The Commission’s investigation
The Electoral Commission is currently investigating whether the Conservative Party met their reporting obligations under the Political Parties Elections and Referendums Act (PPERA) 2000, at the General Election in May 2015 and in the by-elections held in Newark, Clacton and Rochester and Strood, which all took place during the regulated period for the General Election.
The priority of the Electoral Commission is to conduct a fair and thorough investigation and the time taken to complete an investigation varies on a case-by-case basis depending on factors including the complexity of the offence, the amount of material we are required to consider or whether interviews are necessary. Once the investigation is complete, the Commission will be able to decide whether any breaches have occurred and if so what further action, if any, may be appropriate. The Commission does not currently anticipate that its own investigation will have concluded before the time limit for RPA offences to be considered by the police will have expired.
The Commission monitors and takes all reasonable steps to secure compliance with the rules on campaign spending by local party candidates, but has no powers to investigate or sanction candidate spending offences under the RPA. We have recently called again for our powers in this area to be strengthened.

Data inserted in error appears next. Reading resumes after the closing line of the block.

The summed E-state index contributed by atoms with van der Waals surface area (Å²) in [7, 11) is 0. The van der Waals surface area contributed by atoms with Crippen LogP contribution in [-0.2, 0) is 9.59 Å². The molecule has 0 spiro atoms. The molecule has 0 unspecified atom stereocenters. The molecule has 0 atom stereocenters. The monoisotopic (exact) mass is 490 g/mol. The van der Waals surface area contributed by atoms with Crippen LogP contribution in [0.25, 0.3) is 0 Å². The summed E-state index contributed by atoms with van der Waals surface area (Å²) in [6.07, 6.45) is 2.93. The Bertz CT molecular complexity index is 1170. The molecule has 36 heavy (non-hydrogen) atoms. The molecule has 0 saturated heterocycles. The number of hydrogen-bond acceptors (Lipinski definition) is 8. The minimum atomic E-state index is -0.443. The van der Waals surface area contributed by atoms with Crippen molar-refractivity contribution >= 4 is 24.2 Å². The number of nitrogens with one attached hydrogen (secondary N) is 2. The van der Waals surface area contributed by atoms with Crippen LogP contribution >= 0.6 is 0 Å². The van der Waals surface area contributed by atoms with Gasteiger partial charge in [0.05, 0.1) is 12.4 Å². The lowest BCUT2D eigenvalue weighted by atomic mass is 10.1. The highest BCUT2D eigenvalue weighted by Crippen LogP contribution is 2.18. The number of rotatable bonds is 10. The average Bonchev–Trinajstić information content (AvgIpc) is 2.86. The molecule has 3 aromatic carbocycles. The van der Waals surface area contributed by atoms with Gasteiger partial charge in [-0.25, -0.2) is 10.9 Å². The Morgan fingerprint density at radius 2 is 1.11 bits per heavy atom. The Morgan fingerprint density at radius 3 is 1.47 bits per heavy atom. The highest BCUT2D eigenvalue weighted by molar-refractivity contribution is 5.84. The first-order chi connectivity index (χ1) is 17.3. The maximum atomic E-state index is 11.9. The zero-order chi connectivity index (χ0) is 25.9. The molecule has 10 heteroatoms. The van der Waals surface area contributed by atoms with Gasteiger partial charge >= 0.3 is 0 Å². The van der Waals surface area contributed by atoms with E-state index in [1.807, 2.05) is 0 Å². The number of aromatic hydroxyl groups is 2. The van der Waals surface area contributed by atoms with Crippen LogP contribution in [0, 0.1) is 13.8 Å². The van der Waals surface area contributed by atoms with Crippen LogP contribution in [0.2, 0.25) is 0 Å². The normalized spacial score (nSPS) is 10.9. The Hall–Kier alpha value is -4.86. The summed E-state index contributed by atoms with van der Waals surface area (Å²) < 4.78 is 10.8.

The Commission does have powers in relation to national campaign spending although our sanctioning powers are limited to a civil penalty of up to £20,000, which we have previously recommended should be reviewed and increased. The Government has not yet responded to this recommendation.
For more information contact Megan Phillips at the Electoral Commission Press Office on 0207 271 0704 or email@example.com
Out of office hours 07789 920 414
Notes to editors
NOTE: There is a one year time limit on prosecutions which could be one reason for smears and delays. NEWTEKWORLD has been told Monday that a meeting is planned for Wednesday: the Electoral Commission will make the case that the Police and or the CPS should apply to a court to waive the time limit. (Apparently the EC can't do it). If they agree, there can be a full criminal investigation.
Watch out for the massive dead cat on the table on Wednesday to knock it off the headlines.
More revelations Thursday as the saga continues but when will the Electoral Commission act?
Op-ed: Allegations of election overspending look set to undermine the legitimacy of the UK Tory government but will allegations be explained away?
Once again Channel 4 news is at the heart of allegations against the Conservative party. Early in 2015 they broke the story of David Cameron's fathers' links to an off shore tax haven following it up a few months later with "George Osborne family business' £6m offshore deal"; in 2016 it has been a series of revelations that appear to indicate the Tory Party did not play fair during the 2015 General Election campaign.